An article in an independent online magazine The Artifice notes how “Ghibli’s art style, simplicity, pacing, and rawness of the characters allow the animations [to] touch its audiences in a unique way.” The article highlights that specific characteristic — simplicity. And while that is applicable, simplicity is not all there is to its older films. 

Simplicity is only one layer drawing an entire audience to a Ghibli film. Because the other crucial stand-out layer is its intricate details, something that moves a viewer along with the animation’s simplicity. Perhaps, this is one of the significant differences between Earwig and the Witch and Studio Ghibli’s earlier work.

When we watched the trailer, we noticed something almost undeniable about the new Studio Ghibli 3D animated movie. These complex details strike differently. Earwig and the Witch, directed by Gorō Miyazaki, is a bold move. Bigger studios, such as Pixar, have been in the business of producing 3D films for years, according to Game Rant. This means they are more familiar with how details, including lighting and shading, should appear in a 3D-rendered world. In the case of Studio Ghibli, there might be a learning curve that needs overcoming.

That said, Studio Ghibli’s 3D debut should be appraised on its own merits and not on the merits of its antecedents.

Movie still from Spirited Away (2001)

What People Have Said About the First 3D Animated Movie by Studio Ghibli

Because the movie hasn’t been globally released, we can only glean from the reviews by people who have actually seen Earwig and the Witch. One such review is by Noah Oskow, an author and contributor for Unseen Japan.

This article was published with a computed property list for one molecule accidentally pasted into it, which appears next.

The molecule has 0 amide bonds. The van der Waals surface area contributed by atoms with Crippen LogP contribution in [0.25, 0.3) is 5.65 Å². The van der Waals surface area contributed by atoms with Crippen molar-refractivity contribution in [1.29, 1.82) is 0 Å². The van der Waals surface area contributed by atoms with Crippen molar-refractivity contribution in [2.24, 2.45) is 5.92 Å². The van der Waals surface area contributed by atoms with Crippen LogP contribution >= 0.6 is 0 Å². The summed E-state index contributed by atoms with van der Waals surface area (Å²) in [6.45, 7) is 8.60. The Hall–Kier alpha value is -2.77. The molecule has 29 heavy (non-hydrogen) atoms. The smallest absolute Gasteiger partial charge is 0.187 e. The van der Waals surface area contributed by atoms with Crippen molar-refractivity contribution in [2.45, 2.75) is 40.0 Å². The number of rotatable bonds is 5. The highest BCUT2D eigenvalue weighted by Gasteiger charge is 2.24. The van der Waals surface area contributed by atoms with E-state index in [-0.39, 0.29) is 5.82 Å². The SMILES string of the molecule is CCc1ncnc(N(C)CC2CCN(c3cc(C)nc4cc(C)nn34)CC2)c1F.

In a YouTube video, he says the setting, particularly the main character’s new home, looks “properly lived-in”. Various objects and details occupy its space, and buildings do look dilapidated when they need to be.

The Ghibli aesthetic is very much present in Earwig and the Witch, but a few things were a bit lost in translation. For example, the main character’s face tends to look “overly plasticky,” Oskow observes. And a few have noticed how shadows and lighting appear to be absent from her face as well. However, a bit of tweaking will surely help the studio eventually perfect its craft in the world of 3D animation.

Despite the reviews and rants about Earwig and the Witch, it’s safe to say the only time we can make our own judgment about the film is after its US release in February this year.

In Summary

Earwig and the Witch drew flak mostly because Studio Ghibli tried a new style for its stories, which involves computer-generated characters and 3D animation

While some of the criticisms are valid, it’s important to remember not many people have seen the film yet. However, the movie will soon be available in the US this February.

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Justine Jordan

Justine Jordan is a content and copy writer. She has written for a popular business daily in the Philippines and for various startups across the globe before transitioning to work for NarraSoft. She graduated cum laude from the University of the Philippines-Diliman with a bachelor's degree in journalism.